The main difference: Advance Internet is maintaining its own ad platform, currently powered by 24/7 RealMedia, and integrating with Microsoft. Yahoo Newspaper Consortium members have fully adopted the Yahoo APT platform for their ad serving businesses, creating a closer, more exclusive relationship.

First, Microsoft is really coming back — to the newspaper world. After Sidewalk, after all kinds of attempted relationships, Microsoft — soon to be half of the Google/Microsoft search duopoly — is once again seeing the benefits of the newspaper company local connection. Advance Internet is the first major local news company reselling display ads into the Microsoft Media Network, Peter MacDonald, who is Microsoft’s PubCenter Director of Business Development, Advertiser and Publisher solutions, told me. Haven’t heard of the Microsoft Media Network?  It was formed in February, rolled up from various Microsoft businesses, well-described here by ClickZ. Among the other big media companies named as collaborating on the new underlying PubCenter platform are IAC, Dow Jones Online, The New York Times Co., Time Inc., and Viacom.

With the Advance deal, it gets good local sales potential — those feet-on-the-street that are the envy of companies that are cubicle-bound and technology-centered. Recall that in the Microsoft/Yahoo deal, Microsoft’s Bing and paid search businesses will power not only Yahoo, but apparently all the newspapers sites in the consortium. That will mean that the majority of newspaper sites (with the big exceptions of Gannett, Tribune, the New York Times and the Washington Post, among others) will see critical parts of their business powered by Microsoft.

The solutions, here and in the Yahoo consortium: 1) sell more products, in addition to display; and 2) sell Other People’s Inventory and networks; in Advance’s case, Microsoft’s.

As I’ve noted, this new math is compelling — many smaller advertisers never could afford print. They can afford online, and that means the potential of hundreds and thousands of new customers in every metro marketplace.

According to Borrell Associates, roughly half of the $14 billion local online ad market is going to the pure plays — Google, Yahoo, Microsoft, AOL and smaller sites without legacy media businesses. Only a quarter of it is going to newspaper companies. Newspapers’ strength is in non-targeted display advertising; they’re minor players in the fastest-growing online ad segments of paid search and direct marketing.

Broadcasters see the new markets opening as well — all those small businesses that used to be “too small to sell”, businesses that have gotten a taste of self-service keyword advertising, but would like some help in putting together better, smarter campaigns. Both YP and broadcast companies are part of the Microsoft reseller program that Advance just joined, in fact. Conversely, Weinberger notes that with the new programs “we can go after broadcast dollars.”

So it’s a race, a “consultative” sales race. As I talk to newspaper publishers, broadcast execs, YP honchos, all will tell war stories of how hard it is to transform their legacy sales forces. How do you re-train “order-takers” for the new world order of selling targeting, networks and re-messaging? It’s a race of turtles to some degree.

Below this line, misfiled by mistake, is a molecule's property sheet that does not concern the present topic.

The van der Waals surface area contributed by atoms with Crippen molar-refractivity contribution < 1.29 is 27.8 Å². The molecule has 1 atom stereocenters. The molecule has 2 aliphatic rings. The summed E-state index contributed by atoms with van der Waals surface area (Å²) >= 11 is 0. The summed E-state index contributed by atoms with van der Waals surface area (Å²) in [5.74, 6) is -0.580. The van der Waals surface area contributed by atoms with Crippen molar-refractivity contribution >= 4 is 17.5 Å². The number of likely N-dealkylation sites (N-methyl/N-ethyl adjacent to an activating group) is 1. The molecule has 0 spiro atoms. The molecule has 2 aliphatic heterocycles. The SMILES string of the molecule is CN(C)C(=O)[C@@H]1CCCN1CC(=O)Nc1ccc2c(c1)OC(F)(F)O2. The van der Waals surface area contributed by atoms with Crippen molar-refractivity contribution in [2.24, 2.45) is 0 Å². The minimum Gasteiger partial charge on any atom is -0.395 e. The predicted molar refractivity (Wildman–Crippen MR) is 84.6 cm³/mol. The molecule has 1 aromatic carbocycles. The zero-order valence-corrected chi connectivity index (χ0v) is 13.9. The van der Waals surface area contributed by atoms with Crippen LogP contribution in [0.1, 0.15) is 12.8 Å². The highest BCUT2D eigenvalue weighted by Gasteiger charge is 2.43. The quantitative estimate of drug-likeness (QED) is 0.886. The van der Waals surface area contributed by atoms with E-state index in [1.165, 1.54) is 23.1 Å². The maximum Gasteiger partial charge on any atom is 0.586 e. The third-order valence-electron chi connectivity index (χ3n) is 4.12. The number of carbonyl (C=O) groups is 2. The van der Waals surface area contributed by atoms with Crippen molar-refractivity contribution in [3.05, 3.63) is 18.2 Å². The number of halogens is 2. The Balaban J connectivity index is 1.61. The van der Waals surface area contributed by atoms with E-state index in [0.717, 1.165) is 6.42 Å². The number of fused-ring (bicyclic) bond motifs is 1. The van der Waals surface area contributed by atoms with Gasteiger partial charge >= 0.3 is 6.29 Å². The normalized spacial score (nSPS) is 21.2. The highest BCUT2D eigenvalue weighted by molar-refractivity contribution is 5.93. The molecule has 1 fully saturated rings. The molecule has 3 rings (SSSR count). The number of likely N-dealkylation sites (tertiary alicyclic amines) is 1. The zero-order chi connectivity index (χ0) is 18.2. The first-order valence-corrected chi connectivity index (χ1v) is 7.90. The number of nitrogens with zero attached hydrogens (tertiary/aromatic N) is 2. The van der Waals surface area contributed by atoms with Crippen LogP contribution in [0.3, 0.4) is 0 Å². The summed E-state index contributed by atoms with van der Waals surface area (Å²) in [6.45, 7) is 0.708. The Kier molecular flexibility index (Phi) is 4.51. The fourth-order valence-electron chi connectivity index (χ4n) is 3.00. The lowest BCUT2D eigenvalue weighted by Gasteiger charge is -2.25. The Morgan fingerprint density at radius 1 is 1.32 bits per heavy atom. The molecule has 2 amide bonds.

The new world order of hyper-targeted, sold and serviced both by (self-serve) computers and flexible, innovative human salespeople is certainly not here yet. Whoever gets there first stands to build sizable new businesses. Yes, the buy-our-site-plus approach makes sense, and may offer initial advantage, but ultimately, whoever can bring results by best harnessing the diverse marketing environment wins.

What makes sense to me, conceptually at least, is that Advance is trying to remain at the solid center of its business. Here, it is leveraging Microsoft technology and network assets, but is not bound to its platform.

Via Ken Doctor of Content Bridges

News Corp. Newsrooms Worldwide To Share Content Through New Service NWS

Posted in Boom by futureofprint on September 8, 2009

News Corp. NWS is launching a global service to make its news content available to its entire network of TV, print and online news outlets across the world, Guardian UK reports.

The service, called NewsCore, will scan News Corp.’s story queues, satellite feeds, and Web sites, and make the content available in real-time to the company’s newsrooms worldwide. The company first announced the project in April.

Guardian: “When Sky News reports that Gordon Brown has called an election, everyone in the NWS family can run with it. When TG24 learns that Vesuvius has blown its top again, everyone in NewsCorp will have it. Immediately. And from a source we can trust – us,” said an internal briefing obtained by

NewsCore will distribute text, video, audio and citizen journalism around the world in real time.No word on when the service will launch.The internal newswire, NewsCore, is also good way to consolidate resources and save costs.

Google CEO keen on M&A to extend cloud computing lead

Posted in Boom by futureofprint on September 2, 2009

Google Inc. is ready to seize any opportunity to grow its cloud computing business, Chief Executive Officer Eric Schmidt said, The Nikkei reported in its Wednesday morning edition.

Schmidt said that Google has “begun seriously looking at acquisitions again” in an interview Monday at the company’s headquarters in Mountain View, California. The Internet giant is training its sights mainly on venture-stage firms poised for growth.

A pioneer in cloud computing, Google is hurrying to further strengthen its capabilities. It decided last month to acquire On2 Technologies Inc., a manufacturer of video compression software. Similar deals may be on the way as Google scans the horizon for firms with key technologies or promising Web services.

Microsoft announced last month that it will form an alliance with Yahoo! Inc. Schmidt said Google will counter by focusing on innovation and seeking its own tie-ups with other firms on Web searching and advertising.